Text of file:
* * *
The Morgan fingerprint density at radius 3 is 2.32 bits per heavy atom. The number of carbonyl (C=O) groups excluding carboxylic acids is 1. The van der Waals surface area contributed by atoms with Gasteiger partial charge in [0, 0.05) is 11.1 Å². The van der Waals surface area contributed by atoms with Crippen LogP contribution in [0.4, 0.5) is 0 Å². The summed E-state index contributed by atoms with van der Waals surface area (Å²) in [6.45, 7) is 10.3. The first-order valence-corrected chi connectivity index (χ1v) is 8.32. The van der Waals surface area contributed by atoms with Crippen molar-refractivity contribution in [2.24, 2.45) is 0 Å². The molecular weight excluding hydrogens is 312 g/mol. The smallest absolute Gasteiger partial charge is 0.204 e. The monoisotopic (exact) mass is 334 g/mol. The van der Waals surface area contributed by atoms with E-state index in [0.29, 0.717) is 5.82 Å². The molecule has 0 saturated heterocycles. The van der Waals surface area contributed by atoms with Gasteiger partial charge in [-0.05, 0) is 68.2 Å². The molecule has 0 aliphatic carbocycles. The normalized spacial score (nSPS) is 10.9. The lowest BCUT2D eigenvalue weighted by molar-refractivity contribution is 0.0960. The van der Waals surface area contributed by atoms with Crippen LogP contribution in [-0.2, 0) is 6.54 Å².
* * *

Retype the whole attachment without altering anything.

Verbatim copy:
The Morgan fingerprint density at radius 3 is 2.32 bits per heavy atom. The number of carbonyl (C=O) groups excluding carboxylic acids is 1. The van der Waals surface area contributed by atoms with Gasteiger partial charge in [0, 0.05) is 11.1 Å². The van der Waals surface area contributed by atoms with Crippen LogP contribution in [0.4, 0.5) is 0 Å². The summed E-state index contributed by atoms with van der Waals surface area (Å²) in [6.45, 7) is 10.3. The first-order valence-corrected chi connectivity index (χ1v) is 8.32. The van der Waals surface area contributed by atoms with Crippen molar-refractivity contribution in [2.24, 2.45) is 0 Å². The molecular weight excluding hydrogens is 312 g/mol. The smallest absolute Gasteiger partial charge is 0.204 e. The monoisotopic (exact) mass is 334 g/mol. The van der Waals surface area contributed by atoms with E-state index in [0.29, 0.717) is 5.82 Å². The molecule has 0 saturated heterocycles. The van der Waals surface area contributed by atoms with Gasteiger partial charge in [-0.05, 0) is 68.2 Å². The molecule has 0 aliphatic carbocycles. The normalized spacial score (nSPS) is 10.9. The lowest BCUT2D eigenvalue weighted by molar-refractivity contribution is 0.0960. The van der Waals surface area contributed by atoms with Crippen LogP contribution in [-0.2, 0) is 6.54 Å².